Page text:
With five games remaining, three rookies on the starting offensive line and a second-year quarterback behind them, the issue clearly is not whether the 18-year-old mark of 70 set by the Atlanta Falcons will fall, but by how many. At the current rate, the Eagles will allow 93 sacks this year - a staggering total of 23 more than any team has ever permitted, and 33 more than any Eagles club has yielded.
"The rate of sacks every game is atrocious," said guard Ron Baker, a nine-year veteran who was part of the 1980 Super Bowl team. "We had 3 in one game, but then it was 7, 6, 5, then the Dallas game it was 10, and Detroit was 11. That's really crazy.
"Hey, I'm a part of this offensive line. I can't hide behind a tree. I can't say, 'Oh, I was hurt that year.' If it happens, it happens. All I can say is, it's not something I'm going to be proud of."
And yet, it is easier to determine the historic nature of the Eagles' futility than it is to find one clear culprit. By some estimates, the front five has given up less than half of the 64 sacks allowed so far, with the running backs, tight ends, quarterbacks and even the wide receivers responsible for the rest.
But that hasn't stopped the questions, which have become more dogged and more annoying than the mob of hungry pass rushers that has greeted the overburdened Eagles on every stop of this treacherous season.
"I'm getting tired of all the same questions, over and over," bristled rookie guard Nick Haden. "I'm aware of the record every day I wake up. I was never on a team where I was involved in a record this poor. But we're not a bunch of losers in here, and we sure don't want to be. Our time's going to come.
"All of this talk is getting me mad because next year, when we give up the fewest sacks in the league, will we get a record? A pat on the back? We won't get bleep."
If Haden and his partners in grime who work the trenches every Sunday seem just a tad hostile these days, well, they are. In large part, they are the victims of their own inexperience and a seemingly endless series of changes resulting from injuries and from coach Buddy Ryan's relentless search for a combination of blockers that will work.
Haden, center Matt Darwin and tackle Joe Conwell weren't starters when the season began, and they had never played in a regular-season NFL contest before this year. Ken Reeves has moved from guard to tackle, with predictably erratic results, and Baker has readily conceded that this is far from his finest year.
"If you look at the makeup of our team, it's going to be a big part of anybody's defensive plan just to blitz the hell out of us," noted Conwell, who was with the USFL champion Baltimore Stars last year.
"First of all, it's because of youth. Young guys are going to have more trouble picking up blitzes. That's just a fact of life. And secondly, even the older guys haven't worked together long enough with the young players to develop the cohesiveness to make the kind of split-second decisions you have to make."
As is his nature, Haden summed up the problem even more succinctly: "It's not exactly a secret that some of us are still wet behind the ears. Some of us don't even shave."
Baker said he couldn't really determine whether the line had shown any signs of improvement - or any indications of long-term promise - because there had been so many changes, but he maintained that there had been no lack of effort.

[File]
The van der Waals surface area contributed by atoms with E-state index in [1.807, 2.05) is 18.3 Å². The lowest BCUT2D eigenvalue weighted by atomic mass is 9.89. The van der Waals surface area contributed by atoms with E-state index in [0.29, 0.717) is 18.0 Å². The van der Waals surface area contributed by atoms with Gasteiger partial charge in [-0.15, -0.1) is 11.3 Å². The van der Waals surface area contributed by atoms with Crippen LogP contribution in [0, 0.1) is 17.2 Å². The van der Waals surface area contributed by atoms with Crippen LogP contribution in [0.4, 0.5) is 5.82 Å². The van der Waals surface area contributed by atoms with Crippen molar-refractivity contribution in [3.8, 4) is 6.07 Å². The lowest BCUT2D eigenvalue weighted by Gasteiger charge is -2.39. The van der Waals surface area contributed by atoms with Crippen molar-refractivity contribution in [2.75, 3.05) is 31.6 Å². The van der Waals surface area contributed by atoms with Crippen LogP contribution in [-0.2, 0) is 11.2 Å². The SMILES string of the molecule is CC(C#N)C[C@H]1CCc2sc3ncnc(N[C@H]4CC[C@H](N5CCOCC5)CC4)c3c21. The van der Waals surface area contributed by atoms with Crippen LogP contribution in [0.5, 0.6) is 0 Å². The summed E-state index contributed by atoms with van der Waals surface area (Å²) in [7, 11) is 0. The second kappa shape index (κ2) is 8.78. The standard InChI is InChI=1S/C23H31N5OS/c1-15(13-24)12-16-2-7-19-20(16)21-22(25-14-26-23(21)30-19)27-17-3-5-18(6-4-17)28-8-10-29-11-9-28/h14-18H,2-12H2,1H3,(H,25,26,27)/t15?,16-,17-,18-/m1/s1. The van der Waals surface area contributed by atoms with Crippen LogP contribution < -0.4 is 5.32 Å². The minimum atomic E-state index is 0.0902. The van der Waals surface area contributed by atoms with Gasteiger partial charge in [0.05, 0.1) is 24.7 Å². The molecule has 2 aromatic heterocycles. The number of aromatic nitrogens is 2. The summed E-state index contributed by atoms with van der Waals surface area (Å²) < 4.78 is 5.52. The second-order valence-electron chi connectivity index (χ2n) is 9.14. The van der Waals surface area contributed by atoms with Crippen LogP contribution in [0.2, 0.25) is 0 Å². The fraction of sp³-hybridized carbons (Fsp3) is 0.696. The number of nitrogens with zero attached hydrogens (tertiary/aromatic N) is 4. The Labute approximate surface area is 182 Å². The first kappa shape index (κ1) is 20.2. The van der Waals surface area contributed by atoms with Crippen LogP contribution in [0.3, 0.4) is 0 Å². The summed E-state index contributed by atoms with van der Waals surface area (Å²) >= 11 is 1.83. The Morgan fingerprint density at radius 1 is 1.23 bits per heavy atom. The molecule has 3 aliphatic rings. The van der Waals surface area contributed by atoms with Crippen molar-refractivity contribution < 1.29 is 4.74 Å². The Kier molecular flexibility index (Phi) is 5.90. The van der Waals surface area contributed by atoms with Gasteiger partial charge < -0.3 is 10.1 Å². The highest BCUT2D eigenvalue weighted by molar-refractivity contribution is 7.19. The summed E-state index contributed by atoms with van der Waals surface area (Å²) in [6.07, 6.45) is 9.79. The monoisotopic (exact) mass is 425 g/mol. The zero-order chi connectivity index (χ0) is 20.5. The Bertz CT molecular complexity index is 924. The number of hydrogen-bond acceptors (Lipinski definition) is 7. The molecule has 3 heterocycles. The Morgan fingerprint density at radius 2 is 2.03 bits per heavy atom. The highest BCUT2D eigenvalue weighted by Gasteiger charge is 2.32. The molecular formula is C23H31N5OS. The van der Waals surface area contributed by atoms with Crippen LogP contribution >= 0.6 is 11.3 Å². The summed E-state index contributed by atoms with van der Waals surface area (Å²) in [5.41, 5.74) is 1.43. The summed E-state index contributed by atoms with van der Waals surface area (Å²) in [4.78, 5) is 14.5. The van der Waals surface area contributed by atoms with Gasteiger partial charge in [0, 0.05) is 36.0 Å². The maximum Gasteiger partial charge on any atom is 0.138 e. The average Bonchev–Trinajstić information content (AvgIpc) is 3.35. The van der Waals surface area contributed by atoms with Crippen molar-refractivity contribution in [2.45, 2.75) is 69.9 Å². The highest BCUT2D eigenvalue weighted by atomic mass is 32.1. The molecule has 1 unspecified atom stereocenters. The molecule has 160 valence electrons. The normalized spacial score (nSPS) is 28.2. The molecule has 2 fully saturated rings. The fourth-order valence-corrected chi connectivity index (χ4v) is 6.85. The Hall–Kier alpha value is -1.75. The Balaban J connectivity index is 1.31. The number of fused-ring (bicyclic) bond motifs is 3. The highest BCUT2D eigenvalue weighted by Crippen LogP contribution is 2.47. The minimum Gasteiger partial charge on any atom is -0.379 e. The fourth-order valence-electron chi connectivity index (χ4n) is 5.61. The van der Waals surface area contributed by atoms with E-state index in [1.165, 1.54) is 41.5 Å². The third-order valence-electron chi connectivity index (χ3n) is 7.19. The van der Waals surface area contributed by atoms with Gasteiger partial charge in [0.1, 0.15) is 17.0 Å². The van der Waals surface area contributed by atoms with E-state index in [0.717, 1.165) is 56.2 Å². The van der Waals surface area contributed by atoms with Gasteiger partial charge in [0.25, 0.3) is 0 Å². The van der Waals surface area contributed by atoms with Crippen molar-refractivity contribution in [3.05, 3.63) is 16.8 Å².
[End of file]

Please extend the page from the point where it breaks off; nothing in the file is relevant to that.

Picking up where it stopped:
In fact, he insisted that even at the end of some of the most humiliating games, the young linemen have shown an ability to block out their disappointment with far more success than they have their opponents.
But the consistency of protection that was considered so important to the team before the season - and is one major reason that the Eagles have a 3-8 record right now - has eluded and confounded them.
"This year has taught me that there's really a fine line between a quarterback sack and a touchdown pass," Conwell explained. "Anybody who tells you any different is full of bleep. We just watched a film of Denver and Seattle, and on one play, Seattle had good pressure from the defensive end, so (quarterback John) Elway moved up two steps in the pocket and was this far from getting sacked when he threw a long pass for a touchdown.
"We've had that kind of frustration here all year. Last week I gave up an obvious sack in a crucial situation. It was a stupid thing I did - bad feet, bad hands. I also gave up two hits on the quarterback in the first half.
"But I knew I could block that guy. I really knew it. If you go in there and the guy just beats the tar out of you, and you get to feel defenseless, then you might not want to come out again. But it hasn't been that way."
And that's one reason that this record will be especially hard to accept, according to Conwell. It shouldn't happen, but it's almost certainly going to happen - and maybe in an extraordinary way.
"It's embarrassing," he said, lowering his eyes. "You don't want to put your signature on that. I know I don't want my signature on it. But we can't let ourselves dwell on it. We've got more important things to think about than whether we're going to be labeled with an embarrassing record."
Haden said his own frustration built to such a point late in the Detroit game that he began to seek out Lions linebacker Vernon Maxwell, for no other reason than to deliver a message to the opponent and to the league.
Maxwell had been shadowing Eagles quarterback Randall Cunningham all day, so Haden decided to pick his spot. "It's true that by the end of the game, I wanted to take a couple of shots at people - not cheap shots, just shots," he said. "I wanted to let them know that we were still there.
"Well, I remember one time I had a chance to get (Maxwell). He was a guy who had shot his mouth off the whole game. So I said to myself, 'I'm going to get a shot in and let him know who I am.' Now he knows who I am."
Alas, when the Eagles break the record, so will everybody else.